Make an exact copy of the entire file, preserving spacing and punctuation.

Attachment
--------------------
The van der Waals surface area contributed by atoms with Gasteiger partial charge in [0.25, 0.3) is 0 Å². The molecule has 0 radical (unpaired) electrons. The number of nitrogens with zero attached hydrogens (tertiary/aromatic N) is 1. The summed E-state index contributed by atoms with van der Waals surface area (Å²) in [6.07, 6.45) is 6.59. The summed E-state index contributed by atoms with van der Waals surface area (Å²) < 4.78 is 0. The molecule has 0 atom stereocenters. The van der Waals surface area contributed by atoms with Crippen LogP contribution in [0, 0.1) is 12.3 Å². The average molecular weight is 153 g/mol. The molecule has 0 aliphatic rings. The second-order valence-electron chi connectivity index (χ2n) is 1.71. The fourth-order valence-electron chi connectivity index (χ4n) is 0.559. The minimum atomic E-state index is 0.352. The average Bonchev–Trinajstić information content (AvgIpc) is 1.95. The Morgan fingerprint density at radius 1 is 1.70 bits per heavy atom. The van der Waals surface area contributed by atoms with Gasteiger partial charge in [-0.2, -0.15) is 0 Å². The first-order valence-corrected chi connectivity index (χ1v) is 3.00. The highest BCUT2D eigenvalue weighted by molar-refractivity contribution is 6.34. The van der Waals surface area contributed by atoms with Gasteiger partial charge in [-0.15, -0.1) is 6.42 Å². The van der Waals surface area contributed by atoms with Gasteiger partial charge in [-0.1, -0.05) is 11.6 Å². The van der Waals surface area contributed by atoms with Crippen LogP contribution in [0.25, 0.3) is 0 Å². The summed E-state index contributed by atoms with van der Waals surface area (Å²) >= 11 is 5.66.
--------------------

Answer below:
The van der Waals surface area contributed by atoms with Gasteiger partial charge in [0.25, 0.3) is 0 Å². The molecule has 0 radical (unpaired) electrons. The number of nitrogens with zero attached hydrogens (tertiary/aromatic N) is 1. The summed E-state index contributed by atoms with van der Waals surface area (Å²) in [6.07, 6.45) is 6.59. The summed E-state index contributed by atoms with van der Waals surface area (Å²) < 4.78 is 0. The molecule has 0 atom stereocenters. The van der Waals surface area contributed by atoms with Crippen LogP contribution in [0, 0.1) is 12.3 Å². The average molecular weight is 153 g/mol. The molecule has 0 aliphatic rings. The second-order valence-electron chi connectivity index (χ2n) is 1.71. The fourth-order valence-electron chi connectivity index (χ4n) is 0.559. The minimum atomic E-state index is 0.352. The average Bonchev–Trinajstić information content (AvgIpc) is 1.95. The Morgan fingerprint density at radius 1 is 1.70 bits per heavy atom. The van der Waals surface area contributed by atoms with Gasteiger partial charge in [-0.2, -0.15) is 0 Å². The first-order valence-corrected chi connectivity index (χ1v) is 3.00. The highest BCUT2D eigenvalue weighted by molar-refractivity contribution is 6.34. The van der Waals surface area contributed by atoms with Gasteiger partial charge in [-0.15, -0.1) is 6.42 Å². The van der Waals surface area contributed by atoms with Gasteiger partial charge in [-0.1, -0.05) is 11.6 Å². The van der Waals surface area contributed by atoms with Crippen LogP contribution in [0.25, 0.3) is 0 Å². The summed E-state index contributed by atoms with van der Waals surface area (Å²) >= 11 is 5.66.